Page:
The book looks at how Southern whites interpreted the battle at the time. Confederate soldiers wrote home that black troops had been deployed by the thousands to serve as a warning to home folks that an army of black avengers was descending on the South and that all whites had to mobilize to defend their society against this revolutionary force. They also bragged about killing captured black soldiers, equating the murders of black soldiers, illegal under the laws of war, with the accepted killing of rebellious slaves by their white owners. To white Southerners, the blacks were not soldiers, they were insurrectionists.

The second section looks at the use of the memory of the Crater by the Confederate general who led the counterattack. General William Mahone rose to political power after the war based on an alliance between lower class whites and newly enfranchised African Americans. This made him a target for white supremacists throughout Virginia. His one shield was his notoriety as the Rebel hero of the Crater. His opponents attacked his war record in a 19th Century version of Swiftboating, but Mahone was able to control the historical memory of the battle to his own advantage.

The third section of the book looks at the writing out of the African American role in the battle and the whiting out of the murder of blacks. Visitors to the battlefield for three-quarters of a century would have learned nothing of what really happened there. They would be served a reassuring narrative in which white men on both sides fought one another in manly conflict and reconciled after the war was over. The men who fought there were all heroic, all decent, and all white.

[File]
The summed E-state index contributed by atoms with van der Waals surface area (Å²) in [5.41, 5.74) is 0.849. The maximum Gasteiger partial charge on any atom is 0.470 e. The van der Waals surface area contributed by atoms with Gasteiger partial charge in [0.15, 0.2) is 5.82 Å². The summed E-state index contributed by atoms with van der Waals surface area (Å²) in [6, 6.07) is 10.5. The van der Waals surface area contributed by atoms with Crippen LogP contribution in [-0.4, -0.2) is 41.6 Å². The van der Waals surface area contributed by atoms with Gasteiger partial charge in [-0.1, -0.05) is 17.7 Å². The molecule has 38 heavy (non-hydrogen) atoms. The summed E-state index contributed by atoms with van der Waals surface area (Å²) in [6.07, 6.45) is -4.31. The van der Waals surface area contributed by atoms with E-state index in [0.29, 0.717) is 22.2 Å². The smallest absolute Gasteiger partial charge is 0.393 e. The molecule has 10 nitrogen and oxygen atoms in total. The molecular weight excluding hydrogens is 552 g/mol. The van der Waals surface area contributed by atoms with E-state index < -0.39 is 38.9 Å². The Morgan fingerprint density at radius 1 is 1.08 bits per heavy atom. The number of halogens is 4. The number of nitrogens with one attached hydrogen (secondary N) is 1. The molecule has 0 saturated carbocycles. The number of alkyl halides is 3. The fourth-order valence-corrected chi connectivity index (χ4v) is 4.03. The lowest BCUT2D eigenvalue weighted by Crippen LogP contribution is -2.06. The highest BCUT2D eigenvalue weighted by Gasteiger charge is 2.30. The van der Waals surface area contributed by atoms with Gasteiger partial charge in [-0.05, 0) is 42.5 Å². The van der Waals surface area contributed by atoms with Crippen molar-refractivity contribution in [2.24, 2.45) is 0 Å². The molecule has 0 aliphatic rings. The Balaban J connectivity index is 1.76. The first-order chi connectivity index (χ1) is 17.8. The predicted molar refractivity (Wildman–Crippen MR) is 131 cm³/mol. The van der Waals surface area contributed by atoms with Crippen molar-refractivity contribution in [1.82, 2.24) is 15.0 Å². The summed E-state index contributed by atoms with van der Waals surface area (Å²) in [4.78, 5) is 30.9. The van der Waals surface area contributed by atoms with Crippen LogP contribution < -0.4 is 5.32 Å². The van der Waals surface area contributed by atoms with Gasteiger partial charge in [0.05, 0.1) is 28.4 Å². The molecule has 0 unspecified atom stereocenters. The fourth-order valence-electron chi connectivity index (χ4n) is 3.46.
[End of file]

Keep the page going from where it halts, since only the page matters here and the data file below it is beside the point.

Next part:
The desire to maintain the fiction of the Civil War as a whites-only episode in our history was so strong that when the 100th anniversary of the battle came in 1964 during the height of the Civil Rights movement, most events were cancelled rather than allow blacks to intrude on the celebration of white masculinity that was to have taken place. As late as the 1970s, National Park Service personnel were not versed in the role of blacks in the battle and local African American college students said that the main purpose of the park was to glorify the Confederacy.

Real change in interpretation at the battlefield park was spurred by the release of the movie Glory and the airing of Ken Burn's Civil War just two decades ago. These two works were the first time many Americans learned of the key role of blacks in the war.

Levin concludes with a look at how scholars and the African American community have reintegrated the role of black soldiers into the interpretation of what happened when Union troops rushed forward into the Crater.

Kevin Levin's book is a wonderful examination of a battle that throws American racial politics into sharp relief. It examines the complex interaction of a historical event, how it was remembered by whites and blacks, and what was forgotten and why it was relegated to oblivion. The recovery of memory is part of the book's optimistic conclusion.